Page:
Over the last few months I've been trying to learn martial arts as my main hobby. The problem is, I really struggle with performing the techniques shown to me. I constantly need correcting and just constantly make the same mistakes. I also really struggle to mirror what the instructors want me to do. I'm not sure whether I have some kind of learning difficulties that I've never been diagnosed for or if it's because I'm really nervous, or both. It's humiliating to be so awful to the point where instructors clearly feel sorry for me.

My martial art experience so far is:

I did wing chun with one school for a month (twice a week, two hours a class). Everyone was very advanced, and I just consistently messed up almost every technique I was taught. I could see it in the advanced student's face that I was hopeless (and he had a lot of patience). But the thing that made me quit was when we were doing some kicking partner drills and the advanced student was so frustrated at how bad I was that he just went off and did his own thing.

More recently I tried a Japanese jujitsu class. Again, I just couldn't mirror the instructor's warm up movements to the point where the girl behind me felt sorry for me and helped me out (I had only been in the class for ten minutes). Then the instructor tried to teach me break falls. I mentally couldn't bring myself to fall like he was showing me. I really tried, but I just couldn't. Then when he tried to teach me easier variations, I would fall, but incorrectly, every single time. Of course, after a while the instructor felt sorry for me and started trying to make me feel better while trying to get me to do any technique. He showed me the hip throw, which I struggled to remember all the steps, then when I did them he constantly told me my foot placement was wrong and I just kept making the same mistakes.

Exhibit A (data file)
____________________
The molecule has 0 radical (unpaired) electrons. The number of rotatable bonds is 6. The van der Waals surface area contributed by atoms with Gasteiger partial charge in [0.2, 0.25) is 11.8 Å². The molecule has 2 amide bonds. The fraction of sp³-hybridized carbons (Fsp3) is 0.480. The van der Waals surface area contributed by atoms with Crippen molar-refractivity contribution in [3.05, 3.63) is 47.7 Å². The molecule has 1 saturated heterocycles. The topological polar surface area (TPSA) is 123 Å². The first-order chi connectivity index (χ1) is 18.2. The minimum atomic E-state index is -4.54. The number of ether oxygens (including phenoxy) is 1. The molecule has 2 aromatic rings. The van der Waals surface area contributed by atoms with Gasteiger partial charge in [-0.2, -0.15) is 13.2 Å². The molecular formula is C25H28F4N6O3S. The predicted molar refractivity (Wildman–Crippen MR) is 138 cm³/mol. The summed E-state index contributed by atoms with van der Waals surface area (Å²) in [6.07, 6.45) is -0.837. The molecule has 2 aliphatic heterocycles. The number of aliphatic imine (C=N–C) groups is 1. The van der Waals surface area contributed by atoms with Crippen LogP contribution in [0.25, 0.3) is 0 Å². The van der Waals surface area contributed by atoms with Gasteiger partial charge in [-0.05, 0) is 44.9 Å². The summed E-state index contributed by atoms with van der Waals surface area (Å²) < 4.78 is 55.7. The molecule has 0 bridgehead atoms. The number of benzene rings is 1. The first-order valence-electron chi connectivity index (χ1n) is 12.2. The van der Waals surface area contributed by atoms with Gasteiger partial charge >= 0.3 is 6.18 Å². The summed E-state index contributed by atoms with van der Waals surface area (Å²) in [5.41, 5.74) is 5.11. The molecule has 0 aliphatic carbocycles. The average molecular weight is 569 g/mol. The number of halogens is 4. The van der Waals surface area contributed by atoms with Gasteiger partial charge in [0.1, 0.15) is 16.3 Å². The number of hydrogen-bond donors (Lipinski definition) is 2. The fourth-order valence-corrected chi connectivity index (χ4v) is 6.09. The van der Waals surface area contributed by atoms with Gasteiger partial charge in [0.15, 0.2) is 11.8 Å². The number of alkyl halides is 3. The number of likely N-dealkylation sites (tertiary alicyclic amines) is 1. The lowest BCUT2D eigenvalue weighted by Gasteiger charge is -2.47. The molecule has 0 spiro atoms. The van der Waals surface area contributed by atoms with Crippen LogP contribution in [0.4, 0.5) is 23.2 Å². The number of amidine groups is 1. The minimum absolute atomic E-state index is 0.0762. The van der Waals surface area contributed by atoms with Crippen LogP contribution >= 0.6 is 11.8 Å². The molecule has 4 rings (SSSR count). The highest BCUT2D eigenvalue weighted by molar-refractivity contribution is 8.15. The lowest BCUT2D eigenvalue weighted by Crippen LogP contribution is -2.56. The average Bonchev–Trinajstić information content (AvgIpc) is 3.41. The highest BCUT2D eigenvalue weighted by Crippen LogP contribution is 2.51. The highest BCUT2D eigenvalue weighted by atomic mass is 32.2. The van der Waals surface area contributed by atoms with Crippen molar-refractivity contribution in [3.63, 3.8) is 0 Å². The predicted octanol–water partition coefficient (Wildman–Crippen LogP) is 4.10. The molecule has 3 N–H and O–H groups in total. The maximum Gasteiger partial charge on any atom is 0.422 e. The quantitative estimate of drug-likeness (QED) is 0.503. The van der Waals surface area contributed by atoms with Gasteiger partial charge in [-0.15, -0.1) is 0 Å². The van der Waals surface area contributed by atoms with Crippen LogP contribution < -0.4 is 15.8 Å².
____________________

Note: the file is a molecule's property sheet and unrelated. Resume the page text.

What can I do to overcome this?

I've got a muay thai class on Monday and I fear it's going to be the same deal. I intend to continue the jujitsu as it looks like it is will be really useful with muay Thai, plus the people were nice and patient.

  • Welcome to the site. I edited your question a little to remove verbiage and focus the question a little. Sep 8, 2017 at 13:12
  • 1
    Your MT class will be the same deal. You would look like a moron if you tried to play golf with pros too. This stuff takes thousands of hours to get good at. Years.
    – coinbird
    Sep 8, 2017 at 14:52
  • Why do you want martial arts to be your main hobby? I ask because martial arts take work and the best way to fuel that work is with a desire. If we understand your desire better, that may reveal the best way to help you move forward.
    – Cort Ammon
    Sep 8, 2017 at 18:07
  • 3
    "...the advanced student was so frustrated at how bad I was that he just went off and did his own thing." That "advanced student" needs some manners lessons.
    – jpmc26
    Sep 9, 2017 at 2:55

7 Answers 7


What you are experiencing is normal. You are trying to learn new skills and movements and are clearly getting overwhelmed by it. There are a few things you can do:

  • Take it slowly, as slowly as you can manage. It takes time for your brain to control your body to teach it new movement. Let that process take its time. Do not try to do techniques at lighting speed as you will miss all of the details. Do it slow, steady, and get used to the movement.
  • Watch your instructor/partner performing the movement and try to learn the flow of it.
  • Listen and try to learn the different points of the technique.
  • Try, try, try, and try again. That's how one git gud.
  • Learning two martial arts at the same time as a beginner is not ideal. I would pick one then go back to the other once you have some experience. Otherwise, it will just add to the confusion.

As a final note, as an instructor, I never expect students to do techniques right. I do expect them to try.

  • 1